Jerry Sandusky was sentenced Tuesday in a Pennsylvania courthouse. (Patrick Smith / Getty Images)

In letters to the judge in charge of his sentencing, Jerry Sandusky and his wife maintained his innocence, questioned victims’ motives and said they had lost faith in the judicial system, with Dottie Sandusky writing, “Jerry is not the monster everyone is making him out to be.”

Judge John Cleland, who sentenced Sandusky to not less than 30 years in prison after his conviction on 45 charges of child sexual abuse, released the letters. Dottie Sandusky, writing shortly after her husband’s June 22 conviction, said she never saw any inappropriate activity and said she’d lost faith in the system. “To think that they can lie and get away with the lies,” she wrote. “The press has been unbelievable. People who have not met us are writing untruths.” (The full letter can be read here.)

Dottie Sandusky also said, as she has in the past, that she saw no inappropriate activity: “I never saw him doing anything inappropriate to any child, if I had, as a Mother and Grandmother I would have taken action,” she wrote. “Jerry is not the monster everyone is making him out to be.”

In a three-page letter written in late September, Jerry Sandusky echoed a statement he made earlier in the week in an audio recording. He wrote that victims and their families “have been rewarded for forgetting, fabricating and exaggerating. Maybe they will have a better place to live, a new car, access to more highs, but they won’t change. Most of their rewards will be very temporary.”

Jerry Sandusky, too, said he’d lost faith in the system. “My trust in people, systems and fairness has diminished,” he wrote. “My faith in God who sends light through darkness has remained. My heart has been broken but still works.”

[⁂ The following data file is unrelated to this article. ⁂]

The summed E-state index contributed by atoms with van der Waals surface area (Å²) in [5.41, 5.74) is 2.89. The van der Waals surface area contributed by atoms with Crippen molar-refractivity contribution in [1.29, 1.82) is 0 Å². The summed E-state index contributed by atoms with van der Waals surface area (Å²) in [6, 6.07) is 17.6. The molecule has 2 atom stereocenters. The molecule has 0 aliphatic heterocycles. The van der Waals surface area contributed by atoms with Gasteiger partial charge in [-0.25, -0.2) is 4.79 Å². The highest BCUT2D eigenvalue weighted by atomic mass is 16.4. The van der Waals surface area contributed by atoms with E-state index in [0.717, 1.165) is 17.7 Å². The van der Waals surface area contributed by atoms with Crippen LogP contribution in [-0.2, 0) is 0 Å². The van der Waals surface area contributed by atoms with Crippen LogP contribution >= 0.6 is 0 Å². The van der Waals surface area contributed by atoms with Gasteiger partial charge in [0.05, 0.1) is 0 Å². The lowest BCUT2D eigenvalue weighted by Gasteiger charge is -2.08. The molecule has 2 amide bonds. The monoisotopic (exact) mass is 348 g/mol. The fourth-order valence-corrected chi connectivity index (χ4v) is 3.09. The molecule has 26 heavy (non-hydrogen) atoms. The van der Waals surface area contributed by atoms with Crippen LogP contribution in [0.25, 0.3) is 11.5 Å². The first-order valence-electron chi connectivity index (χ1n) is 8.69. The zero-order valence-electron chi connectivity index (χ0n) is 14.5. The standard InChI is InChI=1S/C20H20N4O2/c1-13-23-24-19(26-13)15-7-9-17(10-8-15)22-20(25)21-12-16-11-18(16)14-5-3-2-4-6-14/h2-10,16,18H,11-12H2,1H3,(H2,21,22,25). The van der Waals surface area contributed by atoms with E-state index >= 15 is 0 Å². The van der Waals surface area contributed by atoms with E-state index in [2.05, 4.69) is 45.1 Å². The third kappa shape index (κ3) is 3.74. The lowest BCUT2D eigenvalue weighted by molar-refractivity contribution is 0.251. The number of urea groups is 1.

In other Sandusky news, Pennsylvania’s public employee pension system has notified him that it intends to revoke Sandusky’s $59,000 annual pension. And Dottie Sandusky no longer would be entitled to a survivor’s benefit. The Sanduskys intend to fight revocation of the pension, their lawyer said. “It’s my inclination to believe that they are just going through the motions to try to throw some red meat to the public, but they know they are going to lose,” Karl Rominger told the Associated Press.

Pennsylvania’s pension forfeiture law was amended in 2004 to apply to any public school employee convicted of a sex crime against a student. The retirement system determined, the letter said, that two of the charges on which Sandusky was convicted fell under the forfeiture law. (Those charges were involuntary deviate sexual intercourse and indecent assault.) The system also contends that, because Sandusky continued to have ties to Penn State after he retired in 1999, he would be subject to forfeiture as a “de facto” employee. However, Rominger argues that since Sandusky’s crimes were not committed against Penn State students, the law does not apply to him. “It did not involve students where he worked, and that’s going to be the crux,” Rominger said.

The AP reports that Sandusky was given a $148,000 lump sum payment when he retired in 1999 and began receiving a monthly annuity. He received $900,000 in pension payments between 1999 and September 2012. He began working for Penn State in 1969.

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